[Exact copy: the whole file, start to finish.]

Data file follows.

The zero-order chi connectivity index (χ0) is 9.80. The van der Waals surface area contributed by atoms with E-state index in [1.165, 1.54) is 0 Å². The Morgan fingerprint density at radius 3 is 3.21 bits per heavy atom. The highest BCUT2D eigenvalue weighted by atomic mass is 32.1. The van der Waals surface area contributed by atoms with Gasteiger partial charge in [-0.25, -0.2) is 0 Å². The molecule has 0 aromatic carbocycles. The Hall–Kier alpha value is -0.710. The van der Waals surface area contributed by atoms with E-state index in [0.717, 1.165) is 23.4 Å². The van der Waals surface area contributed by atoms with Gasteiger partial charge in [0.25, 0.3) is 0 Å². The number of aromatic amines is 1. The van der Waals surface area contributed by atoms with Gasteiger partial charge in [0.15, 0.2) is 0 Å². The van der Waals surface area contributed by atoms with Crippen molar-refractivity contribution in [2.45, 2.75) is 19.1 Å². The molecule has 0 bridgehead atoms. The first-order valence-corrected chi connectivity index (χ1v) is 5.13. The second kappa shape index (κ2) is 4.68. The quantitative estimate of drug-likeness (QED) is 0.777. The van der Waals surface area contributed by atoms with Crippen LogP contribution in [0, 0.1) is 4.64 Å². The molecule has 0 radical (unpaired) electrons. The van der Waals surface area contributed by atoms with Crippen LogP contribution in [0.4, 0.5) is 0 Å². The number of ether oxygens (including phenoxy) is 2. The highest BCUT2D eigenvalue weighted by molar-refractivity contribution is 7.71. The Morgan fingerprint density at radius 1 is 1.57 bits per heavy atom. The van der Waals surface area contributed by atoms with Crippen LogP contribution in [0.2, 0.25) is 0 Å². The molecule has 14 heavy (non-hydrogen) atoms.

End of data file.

The zero-order chi connectivity index (χ0) is 9.80. The van der Waals surface area contributed by atoms with E-state index in [1.165, 1.54) is 0 Å². The Morgan fingerprint density at radius 3 is 3.21 bits per heavy atom. The highest BCUT2D eigenvalue weighted by atomic mass is 32.1. The van der Waals surface area contributed by atoms with Gasteiger partial charge in [-0.25, -0.2) is 0 Å². The molecule has 0 aromatic carbocycles. The Hall–Kier alpha value is -0.710. The van der Waals surface area contributed by atoms with E-state index in [0.717, 1.165) is 23.4 Å². The van der Waals surface area contributed by atoms with Gasteiger partial charge in [0.25, 0.3) is 0 Å². The number of aromatic amines is 1. The van der Waals surface area contributed by atoms with Gasteiger partial charge in [0.15, 0.2) is 0 Å². The van der Waals surface area contributed by atoms with Crippen molar-refractivity contribution in [2.45, 2.75) is 19.1 Å². The molecule has 0 bridgehead atoms. The first-order valence-corrected chi connectivity index (χ1v) is 5.13. The second kappa shape index (κ2) is 4.68. The quantitative estimate of drug-likeness (QED) is 0.777. The van der Waals surface area contributed by atoms with Crippen LogP contribution in [0, 0.1) is 4.64 Å². The molecule has 0 radical (unpaired) electrons. The van der Waals surface area contributed by atoms with Crippen LogP contribution in [0.4, 0.5) is 0 Å². The number of ether oxygens (including phenoxy) is 2. The highest BCUT2D eigenvalue weighted by molar-refractivity contribution is 7.71. The Morgan fingerprint density at radius 1 is 1.57 bits per heavy atom. The van der Waals surface area contributed by atoms with Crippen LogP contribution in [0.2, 0.25) is 0 Å². The molecule has 14 heavy (non-hydrogen) atoms.